The testing of strength is taking place as Lukashenko gets ready to stand in an election that, according to Belarusian law, has to be held by February 7, 2011.
Marriage of necessity
Minsk and Moscow may not like one another much at present, but neither have very many alternatives.
"Lukashenko has been toying with the idea of moving Belarus away from Russia and closer to the European Union, and there's a rumor that Moscow is considering supporting another candidate," Kulhanek said. "But they're probably condemned to working together."
Belarus is heavily dependent on Russia for imports of raw materials and for exports of its own goods. And Lukashenko, who is often called the last dictator in Europe and who himself has described his style of leadership as "authoritarian," hardly enjoys the best of reputations in Western Europe. Indeed, he has been banned from even traveling to the EU in the past.
Meanwhile, Russia needs allies and would hardly consider it beneficial to expend the energy needed to topple Lukashenko.
"As long as Lukashenko can maintain a sort of economic well-being in Belarus, he can hardly be challenged," Kulhanek told Deutsche Welle. "Only Moscow could decide to make life difficult for him by cutting all its subsidies. But that would alienate the Belarusian public and isn't in Russia's best interests."
So the Kremlin is likely to live with Lukashenko, just as the Belarusian president is expected to de-escalate this summer's media row with Moscow, according to analysts.
Change you can't believe in
Another entity that, barring the unforeseeable, lacks any real alternatives is the Belarusian electorate.
Belarus is arguably the most Soviet-style of the former Soviet republics, with more than half of the population being employed by the state. Even on the Web, freedom of speech is restricted, if indeed existent at all.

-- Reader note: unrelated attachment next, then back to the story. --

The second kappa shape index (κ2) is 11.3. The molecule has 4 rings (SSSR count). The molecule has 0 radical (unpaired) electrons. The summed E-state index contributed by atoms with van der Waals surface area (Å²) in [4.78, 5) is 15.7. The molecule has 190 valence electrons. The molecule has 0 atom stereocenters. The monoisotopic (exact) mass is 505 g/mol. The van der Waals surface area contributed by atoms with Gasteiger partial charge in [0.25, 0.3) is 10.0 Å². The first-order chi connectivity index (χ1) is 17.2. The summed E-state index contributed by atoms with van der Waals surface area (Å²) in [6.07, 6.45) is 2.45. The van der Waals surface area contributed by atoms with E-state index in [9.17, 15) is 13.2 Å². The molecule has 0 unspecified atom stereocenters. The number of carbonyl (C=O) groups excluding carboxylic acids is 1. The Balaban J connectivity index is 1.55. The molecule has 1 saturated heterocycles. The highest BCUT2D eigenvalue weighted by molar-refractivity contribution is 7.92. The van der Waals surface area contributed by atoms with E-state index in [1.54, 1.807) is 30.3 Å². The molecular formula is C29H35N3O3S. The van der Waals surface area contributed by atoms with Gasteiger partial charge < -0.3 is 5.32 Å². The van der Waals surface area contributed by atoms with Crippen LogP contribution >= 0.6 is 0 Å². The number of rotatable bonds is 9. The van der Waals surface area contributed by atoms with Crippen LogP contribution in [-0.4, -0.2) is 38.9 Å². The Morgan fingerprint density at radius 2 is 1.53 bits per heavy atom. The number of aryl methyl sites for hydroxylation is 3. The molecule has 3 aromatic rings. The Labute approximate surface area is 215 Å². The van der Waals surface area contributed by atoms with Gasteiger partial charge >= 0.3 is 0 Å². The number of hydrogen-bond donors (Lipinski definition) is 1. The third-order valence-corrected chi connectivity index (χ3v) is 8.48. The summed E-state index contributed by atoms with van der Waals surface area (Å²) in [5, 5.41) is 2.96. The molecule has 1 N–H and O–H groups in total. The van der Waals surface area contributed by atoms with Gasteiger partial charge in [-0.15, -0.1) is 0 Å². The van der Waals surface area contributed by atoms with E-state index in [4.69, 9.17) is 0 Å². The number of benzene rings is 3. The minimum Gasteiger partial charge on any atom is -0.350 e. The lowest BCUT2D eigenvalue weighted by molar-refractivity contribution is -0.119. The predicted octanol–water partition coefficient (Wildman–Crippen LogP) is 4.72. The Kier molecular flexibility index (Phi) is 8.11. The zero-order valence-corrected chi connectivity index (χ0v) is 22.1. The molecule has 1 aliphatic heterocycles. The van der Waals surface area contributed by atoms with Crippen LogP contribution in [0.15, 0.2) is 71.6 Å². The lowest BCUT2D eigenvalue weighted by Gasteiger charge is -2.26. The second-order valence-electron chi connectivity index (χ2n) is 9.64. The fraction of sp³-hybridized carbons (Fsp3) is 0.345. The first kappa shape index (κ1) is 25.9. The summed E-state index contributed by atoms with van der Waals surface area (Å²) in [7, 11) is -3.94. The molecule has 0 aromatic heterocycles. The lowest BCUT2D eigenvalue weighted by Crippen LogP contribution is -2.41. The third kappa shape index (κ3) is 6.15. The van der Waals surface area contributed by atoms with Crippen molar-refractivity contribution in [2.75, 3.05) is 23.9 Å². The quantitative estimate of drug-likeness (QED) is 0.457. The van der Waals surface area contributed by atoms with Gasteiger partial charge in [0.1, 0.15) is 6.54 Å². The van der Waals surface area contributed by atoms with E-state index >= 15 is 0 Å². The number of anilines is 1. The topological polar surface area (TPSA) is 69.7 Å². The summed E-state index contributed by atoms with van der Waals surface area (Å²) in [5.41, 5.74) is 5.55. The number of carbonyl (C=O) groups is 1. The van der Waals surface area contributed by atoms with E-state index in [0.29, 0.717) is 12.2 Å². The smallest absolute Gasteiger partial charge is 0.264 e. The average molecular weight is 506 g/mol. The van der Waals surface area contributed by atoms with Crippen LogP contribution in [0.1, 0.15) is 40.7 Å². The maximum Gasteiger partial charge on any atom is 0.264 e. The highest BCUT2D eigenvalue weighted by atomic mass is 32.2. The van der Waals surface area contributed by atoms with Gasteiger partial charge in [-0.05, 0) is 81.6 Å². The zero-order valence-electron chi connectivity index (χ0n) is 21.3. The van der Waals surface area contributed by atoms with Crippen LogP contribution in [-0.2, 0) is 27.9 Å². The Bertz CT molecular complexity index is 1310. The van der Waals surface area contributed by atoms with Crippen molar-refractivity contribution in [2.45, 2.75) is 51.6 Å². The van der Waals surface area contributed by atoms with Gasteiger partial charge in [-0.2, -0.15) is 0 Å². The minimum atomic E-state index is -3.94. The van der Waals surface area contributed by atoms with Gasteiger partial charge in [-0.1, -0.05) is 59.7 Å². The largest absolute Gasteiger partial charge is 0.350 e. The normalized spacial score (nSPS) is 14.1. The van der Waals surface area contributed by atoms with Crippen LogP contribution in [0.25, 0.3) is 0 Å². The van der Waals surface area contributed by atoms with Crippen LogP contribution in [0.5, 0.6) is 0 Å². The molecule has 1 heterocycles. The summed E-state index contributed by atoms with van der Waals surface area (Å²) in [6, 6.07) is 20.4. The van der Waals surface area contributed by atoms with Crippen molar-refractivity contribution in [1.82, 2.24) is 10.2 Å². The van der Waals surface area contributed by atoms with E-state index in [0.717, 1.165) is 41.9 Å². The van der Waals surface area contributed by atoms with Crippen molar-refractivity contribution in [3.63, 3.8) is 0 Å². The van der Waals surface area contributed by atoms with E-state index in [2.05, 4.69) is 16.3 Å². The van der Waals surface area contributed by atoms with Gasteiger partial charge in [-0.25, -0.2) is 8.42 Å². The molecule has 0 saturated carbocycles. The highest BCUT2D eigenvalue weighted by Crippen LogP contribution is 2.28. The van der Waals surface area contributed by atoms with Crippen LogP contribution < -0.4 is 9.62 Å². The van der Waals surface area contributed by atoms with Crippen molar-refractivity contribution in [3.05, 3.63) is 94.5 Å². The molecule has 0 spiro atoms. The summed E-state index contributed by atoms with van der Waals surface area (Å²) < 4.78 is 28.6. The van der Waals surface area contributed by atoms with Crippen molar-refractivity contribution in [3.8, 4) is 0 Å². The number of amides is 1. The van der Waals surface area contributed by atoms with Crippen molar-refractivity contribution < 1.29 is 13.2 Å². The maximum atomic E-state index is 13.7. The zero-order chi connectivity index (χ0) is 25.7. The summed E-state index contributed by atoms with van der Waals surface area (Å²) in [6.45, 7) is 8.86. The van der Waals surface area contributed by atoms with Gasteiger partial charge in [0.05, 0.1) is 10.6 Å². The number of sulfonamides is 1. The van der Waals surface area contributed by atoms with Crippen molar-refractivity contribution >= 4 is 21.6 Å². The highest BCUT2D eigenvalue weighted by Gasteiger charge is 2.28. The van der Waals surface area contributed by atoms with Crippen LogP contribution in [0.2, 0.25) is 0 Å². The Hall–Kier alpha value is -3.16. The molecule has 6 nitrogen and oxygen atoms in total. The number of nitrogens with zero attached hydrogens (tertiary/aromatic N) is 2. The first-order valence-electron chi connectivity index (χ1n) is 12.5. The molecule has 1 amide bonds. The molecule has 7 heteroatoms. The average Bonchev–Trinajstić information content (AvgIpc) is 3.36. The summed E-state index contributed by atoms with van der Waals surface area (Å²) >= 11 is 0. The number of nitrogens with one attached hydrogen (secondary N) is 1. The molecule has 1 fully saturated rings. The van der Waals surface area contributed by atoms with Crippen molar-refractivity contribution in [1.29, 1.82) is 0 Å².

"The Belarusian Internet doesn't have a lot going for it in terms of political opposition because it's totally controlled by the state," Kulhanek explained. "If you want to start a website, you need to register it with the government."
Moreover, the Belarusian political opposition is so fragmented and ineffective that it's considered more a source of legitimating Lukashenko's rule than a locus of viable alternatives.
In the last presidential election in 2006, Lukashenko boasted that he had instructed authorities to give him 86 percent of the vote - and not the 93 percent he said he had actually received. This was intended to make the result more plausible to western observers.
EU heads of state and human rights organizations were nearly universal in condemning the vote as neither free nor fair.
"It's a farce," Kulhanek said. "Everyone knows that, also in the West. But that's the way the cookie crumbles."
As a result, unless there's a very unlikely Russian intervention or the 55-year-old Lukashenko develops health problems, Belarusians are in for seven years of more of the same.
Author: Jefferson Chase
Editor: Sabina Casagrande